Bridging The Unknown: An Interdisciplinary Case Study of Paratext in Electronic Literature

Bridging The Unknown: An Interdisciplinary Case Study of Paratext in Electronic Literature

Nadine Desrochers, Patricia Tomaszek
DOI: 10.4018/978-1-4666-6002-1.ch009
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This chapter presents a dual perspective on the paratextual apparatus of a work of electronic literature, The Unknown: The Original Great American Hypertext Novel by William Gillespie, Scott Rettberg, Dirk Stratton, and Frank Marquardt. Approaches from literature studies and information science are combined to offer qualitative content analyses and close readings of the table of contents, titular apparatus, comments hidden in the source code, and other paratextual elements, in relation to the narrative. Findings indicate that the work's paratextual content presents inconsistencies and contradictions, both in terms of the use of the paratextual structure and of the information conveyed. The paratextual elements are analyzed through the lens of Gérard Genette's theory, as outlined in Paratexts: Thresholds of Interpretation, in order to gauge their role and efficiency as identifiers, organizational components, and information providers, as well as their literary effect. The value of the theory as an interdisciplinary tool is also discussed.
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In contrast to the e-book format, which emulates the codex, electronic literature tends to be designed by authors for the specific context of networked media and often integrates sound, graphics, and opportunities for interaction. The labels used to designate works of this nature include “digital literature” (Bouchardon, 2011; Rustad, 2011; Simanowski, 2010), “cybertext” (Aarseth, 1997; Eskelinen, 2012), “net literature” (Gendolla & Schäfer, 2007, 2010), “writing in networked and programmable media” (Cayley, 2007; Schäfer & Gendolla, 2010), “literature in programmable media” (Howe & Soderman, 2009), and, of course, “electronic literature” (Hayles, 2007, 2008; Rettberg, 2012), a term popularized by the Electronic Literature Organization. Hayles (2007) has called electronic literature a “‘hopeful monster’ (as geneticists call adaptive mutations) composed of parts taken from diverse traditions that may not always fit neatly together,” noting that it is “informed by the powerhouses of contemporary culture such as computer games, films, animations, digital arts, graphic design, and electronic visual culture.”

Although there are a few commercial publishers in the field, works of electronic literature are generally freely accessible on the Web as self-publications and may be viewed online through a multiplicity of access points, including links provided by search engines or other sites. These new forms of presentation are part of how “electronic literature tests the boundaries of the literary and challenges us to re-think our assumptions of what literature can do and be” (Hayles, 2007). They also create new and original “thresholds,” to borrow the term from French theorist Gérard Genette.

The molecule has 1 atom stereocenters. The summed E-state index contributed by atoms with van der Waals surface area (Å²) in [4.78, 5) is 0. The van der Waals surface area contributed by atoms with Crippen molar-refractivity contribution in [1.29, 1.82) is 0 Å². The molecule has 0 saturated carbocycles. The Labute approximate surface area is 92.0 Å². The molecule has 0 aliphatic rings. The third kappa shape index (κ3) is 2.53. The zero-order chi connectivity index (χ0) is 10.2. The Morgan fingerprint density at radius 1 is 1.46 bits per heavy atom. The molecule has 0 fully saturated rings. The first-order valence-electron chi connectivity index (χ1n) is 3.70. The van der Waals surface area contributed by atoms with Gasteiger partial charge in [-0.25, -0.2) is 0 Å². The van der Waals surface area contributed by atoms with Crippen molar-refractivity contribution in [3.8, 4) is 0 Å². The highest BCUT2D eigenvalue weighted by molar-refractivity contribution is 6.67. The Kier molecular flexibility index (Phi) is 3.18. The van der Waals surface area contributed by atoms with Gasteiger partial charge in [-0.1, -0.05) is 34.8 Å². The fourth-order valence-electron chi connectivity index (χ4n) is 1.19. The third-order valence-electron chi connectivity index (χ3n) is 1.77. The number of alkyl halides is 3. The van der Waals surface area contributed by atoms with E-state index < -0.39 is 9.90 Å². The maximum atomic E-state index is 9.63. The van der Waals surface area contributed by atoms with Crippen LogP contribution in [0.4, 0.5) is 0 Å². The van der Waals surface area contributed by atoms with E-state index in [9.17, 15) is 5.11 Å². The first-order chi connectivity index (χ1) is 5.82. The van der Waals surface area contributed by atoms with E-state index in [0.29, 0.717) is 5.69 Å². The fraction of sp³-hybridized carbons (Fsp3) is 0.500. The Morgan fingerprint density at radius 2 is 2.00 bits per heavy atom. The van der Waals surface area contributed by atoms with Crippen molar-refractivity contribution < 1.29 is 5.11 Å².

Genette theorized the concept of paratext, a series of elements ranging from cover pages to prefaces and notes that envelop the narrative in order to form the book and present the text to the reader (Genette, 1997b, p. 1). Genette’s theory was deeply rooted in traditional book culture, and while some paratextual elements were perceived as being dictated by the constraints of the publishing realm, others were presented as more personal to the author and publisher. In electronic literature, seemingly, there are no firm paratextual policies or editorial practices; one can therefore speak of author-specific and work-specific paratext, designed by individuals or collectives for a given context. That being said, Web-specific paratextual elements are a vital part of hypertextual works, particularly if we posit that the Web’s paratextuality manifests itself, specifically, in the source code of pages written in HyperText Markup Language (HTML). While some Web-specific paratextual features are freely assigned, other features are default requirements, at times generated automatically.

Co-winner of the 1998 trAce/Alt-X International Hypertext Competition, The Unknown: The Great American Hypertext Novel was written collaboratively by William Gillespie, Scott Rettberg, Dirk Stratton, and Frank Marquardt, along with a few guest collaborators, and published online, on a procedural basis, between 1998 and 2002. The paratext provided in the Electronic Literature Collection, Volume 2, where The Unknown was published in a second edition (2011), informs the reader that the work was technically modified and edited until 2008. These modifications assumingly also affected the work’s paratext. Through numerous hyperlinks in the pages of the narrative, The Unknown offers a non-linear reading experience based on the adventures of characters bearing the authors’ names. Its paratextual apparatus narrates and documents its own history and features many types of complementary content (e.g., photographs, transcripts, audio-recordings, comments in the HTML source code).

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